Climbing a Giant Dune In The Rain – Sleeping Bear Dunes National Lakeshore, Michigan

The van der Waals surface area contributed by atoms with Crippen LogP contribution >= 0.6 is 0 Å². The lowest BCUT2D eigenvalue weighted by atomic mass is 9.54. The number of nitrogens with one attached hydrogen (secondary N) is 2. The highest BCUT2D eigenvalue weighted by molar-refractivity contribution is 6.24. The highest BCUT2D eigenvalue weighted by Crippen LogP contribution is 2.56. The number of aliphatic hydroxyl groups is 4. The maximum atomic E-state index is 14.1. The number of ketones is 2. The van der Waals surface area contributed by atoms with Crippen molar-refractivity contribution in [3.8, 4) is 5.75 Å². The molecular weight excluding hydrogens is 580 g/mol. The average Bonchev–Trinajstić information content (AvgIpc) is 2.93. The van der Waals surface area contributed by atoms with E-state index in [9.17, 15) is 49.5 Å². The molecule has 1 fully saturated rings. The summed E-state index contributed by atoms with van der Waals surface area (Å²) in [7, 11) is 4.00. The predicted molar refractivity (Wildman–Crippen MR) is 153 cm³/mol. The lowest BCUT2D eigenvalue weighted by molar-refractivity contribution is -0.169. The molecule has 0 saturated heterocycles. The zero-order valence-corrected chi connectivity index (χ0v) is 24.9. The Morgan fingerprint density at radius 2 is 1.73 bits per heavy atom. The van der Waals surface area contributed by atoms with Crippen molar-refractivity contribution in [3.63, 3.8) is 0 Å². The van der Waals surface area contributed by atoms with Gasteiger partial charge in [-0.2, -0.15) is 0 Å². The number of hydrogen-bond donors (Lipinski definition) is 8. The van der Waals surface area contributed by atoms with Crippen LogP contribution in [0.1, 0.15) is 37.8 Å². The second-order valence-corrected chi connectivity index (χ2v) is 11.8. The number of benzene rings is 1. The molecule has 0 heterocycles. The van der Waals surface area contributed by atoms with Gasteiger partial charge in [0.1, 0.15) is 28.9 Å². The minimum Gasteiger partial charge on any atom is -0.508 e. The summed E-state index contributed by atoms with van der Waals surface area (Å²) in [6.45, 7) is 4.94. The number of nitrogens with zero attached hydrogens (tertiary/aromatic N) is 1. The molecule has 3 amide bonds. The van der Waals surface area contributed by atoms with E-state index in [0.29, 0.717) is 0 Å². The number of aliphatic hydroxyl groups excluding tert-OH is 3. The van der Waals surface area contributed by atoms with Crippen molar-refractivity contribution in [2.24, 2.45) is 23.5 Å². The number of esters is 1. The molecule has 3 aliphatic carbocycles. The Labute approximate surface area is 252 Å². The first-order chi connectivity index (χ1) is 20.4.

We have one “people traveling in a van” problem that does not have a solution: rain. It has been raining SO MUCH since we started our road trip along Lake Michigan and Lake Superior. See, our van is actually a car which is a great house when it’s sunny, but miserable if it rains for more than a day. Stuff gets easily wet, it doesn’t ever get dry, we are stuck inside our super small van. After a week of downpour “unusual-for-June”, we though “Ok, whatever, that’s life on the road, and it’s Michigan. Thank you, Michigan”. But it’s definitely the ugly/hard part about doing what we do. First-world problems, I know… sleeping bear dunes storm That being said, despite the heavy rain this season, Michigan has been one of our favorite states to visit so far. The natural sites are among the most beautiful we’ve seen in the U.S, including Sleeping Bear Dunes National Lakeshore. Sleeping Bear Dunes is an group of high dunes and beautiful beaches along the shores of crystal clear Lake Michigan. The highlight of a visit to this park is the Dune Climb. The highest dune is about 200 ft (60 meters), and the whole experience is a 3-hour hike going to Lake Michigan and back. We attempted to climb the dune on an overcast day, only to be stopped by thunder after only 20 minutes. Fortunately, in-between two storms, Michigan did offer us blue sky. Being patient, monitoring our weather apps constantly and listening to the sound of the sky, we managed to hike the dune during a rare couple hours of glorious sunshine. The trail starts with a tall dune climb. When you reach the top, you can see a small lake on the other side of Lake Michigan. Then, you walk about two miles up and down smaller dunes covered with surprisingly rich vegetation. Sleeping Bear Dunes Flora Near the end of the trail, Lake Michigan appears in the horizon. We saw two Michigander girls swimming in the cold water. These people are tough. The hike is a little challenging. It is recommended to wear shoes, as the sand can get hot. We used water shoes, it was fine. A few miles from the Dune climb, a scenic drive presents another more challenging climb, that we didn’t approach since it was pouring rain again that day. But simply for the view, the scenic drive is worth it. Surprisingly, this incredible park seems to be visited mostly by Michiganders… we didn’t meet any Europeans. Was Father Jacques Marquette the last known French visitor here? Sleeping Bear Dunes National Lakeshore

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